Based on these alleged facts, Delanzo asserted four causes of action: (1) violation of Business and Professions Code section 17200, (2) conversion, (3) unjust enrichment, and (4) declaratory relief. The legal basis for each cause of action was Delanzo's assertion that Allstate's reimbursement claim was improper and unlawful because Delanzo was not first “made whole” by the third party settlement ($11,000) plus the amount received from Allstate ($4,203.36), when taking into account the attorney fees and costs incurred to obtain the settlement ($5,926.84). Delanzo did not dispute that the $11,000 settlement amount constituted full compensation for his injuries from the third party, but alleged he was not made whole by this amount because his total gross recovery of $15,203.36 ($11,000 from the settlement plus $4,203.36 from Allstate), minus the costs and attorney fees ($5,926.84) to obtain this settlement, was less than $11,000.1
Delanzo sought to represent the class of “all California insureds, past and present of [Allstate] who: (1) were not made whole after deducting attorney's fees and costs from the money they received from the resolution of their claims against third party tortfeasors; (2) the amount paid by [Allstate] to or on behalf of such insureds pursuant to the medical payments coverage contained in their personal automobile insurance policies was less than the amount paid by such insureds for such attorney's fees and costs; and (3) such insureds paid [Allstate] money in response to its demand for reimbursement of payments it paid under such medical payments coverage.”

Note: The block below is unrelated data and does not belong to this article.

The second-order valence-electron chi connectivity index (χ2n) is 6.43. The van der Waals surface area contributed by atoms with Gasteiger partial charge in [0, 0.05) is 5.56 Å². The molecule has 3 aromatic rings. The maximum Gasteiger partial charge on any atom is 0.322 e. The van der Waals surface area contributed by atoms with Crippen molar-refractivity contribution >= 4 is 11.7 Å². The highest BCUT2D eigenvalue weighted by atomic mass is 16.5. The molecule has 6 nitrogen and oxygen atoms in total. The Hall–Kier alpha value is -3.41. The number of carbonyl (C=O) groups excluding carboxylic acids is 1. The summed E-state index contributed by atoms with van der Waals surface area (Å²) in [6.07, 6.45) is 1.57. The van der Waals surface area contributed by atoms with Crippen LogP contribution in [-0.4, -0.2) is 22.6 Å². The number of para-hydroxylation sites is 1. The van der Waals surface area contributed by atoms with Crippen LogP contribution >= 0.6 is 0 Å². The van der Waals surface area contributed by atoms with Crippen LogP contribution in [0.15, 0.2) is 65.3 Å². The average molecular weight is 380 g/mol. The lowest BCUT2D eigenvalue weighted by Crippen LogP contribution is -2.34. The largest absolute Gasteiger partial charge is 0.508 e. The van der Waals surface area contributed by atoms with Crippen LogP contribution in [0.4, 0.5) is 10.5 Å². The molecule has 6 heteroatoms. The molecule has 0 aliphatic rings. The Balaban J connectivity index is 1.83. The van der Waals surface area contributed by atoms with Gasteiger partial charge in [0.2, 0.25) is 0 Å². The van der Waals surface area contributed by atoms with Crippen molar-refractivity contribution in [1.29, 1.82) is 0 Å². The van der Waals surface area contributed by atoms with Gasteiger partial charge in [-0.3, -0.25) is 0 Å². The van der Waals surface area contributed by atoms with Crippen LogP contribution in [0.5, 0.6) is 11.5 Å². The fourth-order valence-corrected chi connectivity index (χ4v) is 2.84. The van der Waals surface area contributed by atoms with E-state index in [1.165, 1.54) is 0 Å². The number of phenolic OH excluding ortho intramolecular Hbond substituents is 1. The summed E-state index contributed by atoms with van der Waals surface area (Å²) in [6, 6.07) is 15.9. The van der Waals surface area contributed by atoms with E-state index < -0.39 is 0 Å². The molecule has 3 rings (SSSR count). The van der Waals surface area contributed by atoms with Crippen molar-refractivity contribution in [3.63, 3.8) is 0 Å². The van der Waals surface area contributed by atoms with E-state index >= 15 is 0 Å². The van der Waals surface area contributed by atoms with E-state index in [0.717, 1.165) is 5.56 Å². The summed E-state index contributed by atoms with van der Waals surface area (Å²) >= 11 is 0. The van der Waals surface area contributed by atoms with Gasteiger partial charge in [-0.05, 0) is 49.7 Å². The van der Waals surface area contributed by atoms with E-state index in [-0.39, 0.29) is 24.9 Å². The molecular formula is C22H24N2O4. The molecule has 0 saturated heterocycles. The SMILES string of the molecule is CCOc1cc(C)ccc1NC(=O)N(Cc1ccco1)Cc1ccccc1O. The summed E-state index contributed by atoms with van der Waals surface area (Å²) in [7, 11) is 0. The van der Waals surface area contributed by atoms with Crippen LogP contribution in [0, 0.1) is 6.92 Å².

Allstate demurred to the complaint, arguing that Delanzo's claims did not state a cause of action on any legal theory because, under California law, the made-whole doctrine does not include a consideration of attorney fees and costs in determining whether an insured was made whole. Allstate maintained that Delanzo's view of the made-whole rule as including a consideration of these expenses was improper because it conflicted with the settled “equitable apportionment” or “common-fund” rule that an insurer's reimbursement is subject to the requirement that it pay a proportionate amount of the insured's attorney fees incurred to obtain the recovery from the third party. Allstate further asserted that if Delanzo's position were accepted, it would eliminate an insurer's rights to obtain reimbursement in virtually every med-pay case. Because med-pay benefits are relatively small and generally less than the amount of attorney fees to obtain recovery for personal injury losses (see Nager v. Allstate Ins. Co. (2000) 83 Cal.App.4th 284, 289-290, 99 Cal.Rptr.2d 348), Allstate claimed that an insurer would not be entitled to reimbursement in situations where the insured shows its recovery from the third party was equal to the insured's losses.
The trial court overruled the demurrer, finding that under the made-whole doctrine an insurer who does not participate in the litigation against the third party is entitled to reimbursement only “when the amount the carrier paid is not exceeded by the attorney's fees and costs incurred by the insured to obtain a tort recovery.”
Allstate petitioned for a writ of mandate, challenging the court's order overruling its demurrer. We issued an order to show cause, and provided the parties the opportunity to file additional briefing and to present oral argument. After considering the parties' contentions, we grant the petition.2